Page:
Analogue, Mixed Signal, LSI


LEDs lead the way to energy savings

6 February 2008 Analogue, Mixed Signal, LSI

The fact that some LED components can be recycled is not just a positive aspect in environmental terms, it also results in lower disposal costs.

There is much less of an LED left at the end of its useful life than of other types of lamp.

LEDs offer many different savings: they do not have to be cleaned for example, nor - despite their 50 000 hour service lives - do they need maintaining. And maintenance can be very expensive in some cases, as the following example demonstrates: if a defective bulb causes a traffic light to fail, it is not merely a matter of the cost of a new light, but also of the time and effort for staff to come out and replace it, temporary traffic control by the police where appropriate and possibly additional required materials. The economic loss resulting from traffic congestion is a further factor.

Though the acquisition cost of an LED and the associated operating unit is higher than a conventional lamp, the savings over a period of years far outweigh the difference in initial outlay, because LEDs last in some cases 100 times longer than bulbs.

Higher price pays off

In order to deliver the light provided by conventional lamps, multiple LEDs are required. This does mean that the cost of lighting by LED is initially higher. It should be remembered, however, that the efficiency of LEDs is higher and so energy costs will be lower. A conventional 12 lm/W bulb uses three times more electricity than a white LED with a light output of 40 lm/W to attain the same level of brightness.

The story is similar with regard to the use of LEDs in vehicles: the additional electronics required, the higher numbers of LEDs and their higher unit costs mean that the purchase price is more. However, manufacturers are able to market LED-powered lights as a profitable optional extra, thereby also meeting the legal requirement to cut emissions.

Moreover, vehicle owners profit from reduced fuel consumption. The reason is that a generator driven by way of a belt by the engine generates the electrical energy needed for the vehicle. When more power is needed, the mechanical resistance of the engine increases, in turn increasing the fuel consumption. When LEDs are used less electrical energy is needed. The resultant reduction in power consumption is important to the automotive industry not only because it helps cut CO2 emissions in line with legal requirements. Government moves in Europe to make driving with daytime running lights mandatory at all times are also leading motor manufacturers increasingly to fit LEDs.

Half power is enough

According to the German Federal Highway Research Institute, daytime running on conventional bulb headlights results in an additional consumption of 0,052 litres per 100 km, while the additional consumption with LEDs is 0,02 l/100 km. In Germany, this would mean the annual additional fuel consumption resulting from permanent use of daytime running lights would be around 0,3% of the total with bulbs and 0,1% with LEDs. In other words: the total cost of cars driving permanently with their dipped beam headlights on (daytime running lights) resulting from the increase in fuel consumption in Germany would be 630 million Euro. Over the long term, daytime running lights using LEDs would cut that cost to 60 million Euro.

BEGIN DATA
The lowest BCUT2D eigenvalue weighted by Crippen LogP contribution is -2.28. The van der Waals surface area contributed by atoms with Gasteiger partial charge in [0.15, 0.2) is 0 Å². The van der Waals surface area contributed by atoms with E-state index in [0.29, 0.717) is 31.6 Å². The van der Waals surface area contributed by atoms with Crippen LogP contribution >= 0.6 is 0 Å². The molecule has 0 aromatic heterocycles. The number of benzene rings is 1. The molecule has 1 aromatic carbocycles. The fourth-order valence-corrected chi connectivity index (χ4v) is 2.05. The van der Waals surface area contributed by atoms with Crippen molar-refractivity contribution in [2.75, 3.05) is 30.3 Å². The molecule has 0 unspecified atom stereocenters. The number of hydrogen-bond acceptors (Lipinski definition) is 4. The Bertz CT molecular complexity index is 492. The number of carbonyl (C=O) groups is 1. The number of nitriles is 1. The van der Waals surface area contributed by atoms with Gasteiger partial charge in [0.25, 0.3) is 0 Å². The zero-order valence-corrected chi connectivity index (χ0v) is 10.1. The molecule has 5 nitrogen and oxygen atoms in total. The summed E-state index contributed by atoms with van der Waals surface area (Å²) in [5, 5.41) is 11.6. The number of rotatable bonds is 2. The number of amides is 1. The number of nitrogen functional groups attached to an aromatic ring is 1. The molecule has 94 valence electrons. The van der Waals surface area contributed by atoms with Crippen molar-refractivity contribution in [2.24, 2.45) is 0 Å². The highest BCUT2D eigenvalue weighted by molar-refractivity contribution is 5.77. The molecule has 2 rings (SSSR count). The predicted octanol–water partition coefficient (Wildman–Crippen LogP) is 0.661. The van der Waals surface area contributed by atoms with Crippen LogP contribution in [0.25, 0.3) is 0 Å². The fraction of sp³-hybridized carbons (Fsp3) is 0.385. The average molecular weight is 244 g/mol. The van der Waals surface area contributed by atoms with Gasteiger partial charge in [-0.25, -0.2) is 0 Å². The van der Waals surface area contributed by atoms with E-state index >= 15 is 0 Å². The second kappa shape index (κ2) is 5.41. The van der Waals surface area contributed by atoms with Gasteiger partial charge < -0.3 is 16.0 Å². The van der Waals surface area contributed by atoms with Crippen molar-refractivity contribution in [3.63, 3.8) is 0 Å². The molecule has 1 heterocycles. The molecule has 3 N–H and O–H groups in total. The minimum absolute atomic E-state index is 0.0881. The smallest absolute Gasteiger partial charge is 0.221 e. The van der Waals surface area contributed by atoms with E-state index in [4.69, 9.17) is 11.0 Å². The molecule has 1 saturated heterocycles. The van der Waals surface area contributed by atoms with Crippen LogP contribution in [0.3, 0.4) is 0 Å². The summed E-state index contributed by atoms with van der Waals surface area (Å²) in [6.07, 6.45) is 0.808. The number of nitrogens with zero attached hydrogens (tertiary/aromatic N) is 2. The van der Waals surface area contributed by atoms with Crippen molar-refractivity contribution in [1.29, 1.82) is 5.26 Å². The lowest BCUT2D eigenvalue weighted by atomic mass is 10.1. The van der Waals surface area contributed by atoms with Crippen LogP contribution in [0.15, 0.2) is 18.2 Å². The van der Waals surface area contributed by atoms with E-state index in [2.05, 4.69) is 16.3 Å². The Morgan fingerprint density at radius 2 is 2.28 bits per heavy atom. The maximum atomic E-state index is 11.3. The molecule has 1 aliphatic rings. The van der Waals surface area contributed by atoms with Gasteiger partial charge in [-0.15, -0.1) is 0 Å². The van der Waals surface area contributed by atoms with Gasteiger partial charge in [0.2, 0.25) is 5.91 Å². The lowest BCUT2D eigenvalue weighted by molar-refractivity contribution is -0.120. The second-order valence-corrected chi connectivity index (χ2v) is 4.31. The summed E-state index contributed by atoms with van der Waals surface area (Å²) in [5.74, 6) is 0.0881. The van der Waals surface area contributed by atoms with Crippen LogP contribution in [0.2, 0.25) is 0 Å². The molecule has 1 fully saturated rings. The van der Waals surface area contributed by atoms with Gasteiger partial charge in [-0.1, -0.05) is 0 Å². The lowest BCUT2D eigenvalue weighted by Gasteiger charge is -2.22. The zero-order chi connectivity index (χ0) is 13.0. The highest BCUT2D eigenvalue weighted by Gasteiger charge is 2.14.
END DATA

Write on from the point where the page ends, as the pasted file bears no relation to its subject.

Another factor is that LEDs are so long-lasting that they would even outlive the vehicles in which they were fitted.

Red, orange and yellow age more slowly

Assuming that LEDs are operated within the limits specified by the manufacturers with regard to current and ambient temperature, and no environmental factors such as damp or chemicals lead to the premature destruction of the LED, the likelihood of a high-quality LED suffering a total failure over its lifetime is negligibly small. Failures of LED lamps usually result from defective or ageing solder points, while the LED itself remains operative.

It should, however, be borne in mind that there is a difference in lifetime between the various colours, as they are made by different technologies.

It can generally be assumed that LEDs in red, orange and yellow will age much less than green and blue - and thus also white - LEDs. In typical vehicle operation, red, yellow and orange LEDs attain service lifetimes of around 7000 hours. Operating at normal ambient temperature at 80% of the application-specific maximum permissible current, they attain around 10 000 hours, and at 50% around 100 000 hours. If white LEDs are operated at half the starting current, their lifetimes can be expected to double.

LEDs offer much longer service lives than bulbs. But LED lifetimes vary depending on their colour
LEDs offer much longer service lives than bulbs. But LED lifetimes vary depending on their colour

Double life can also be expected if the LED is operated at an ambient temperature of 30 Kelvins below the starting value. In contrast to bulbs, LEDs are still lighting at the end of their lives, though at 'time of death' their light intensity has fallen to 50% of its original level.

Consequently, the decision as to which light should be used in applications in which replacement is complex and costly, is easily made in favour of the LED.

Saving fuel with LEDs

A normal vehicle lighting system consumes 60 Watts of power. Lighting with LEDs requires just 6 W. This means 0,054 kWh of energy would be saved on a six-hour journey using daytime running lights. Considering that there are 54,9 million vehicles registered in Germany, driving a total of 528 billion kilometres a year, this would result in double-digit millions of Euro fuel cost saving.



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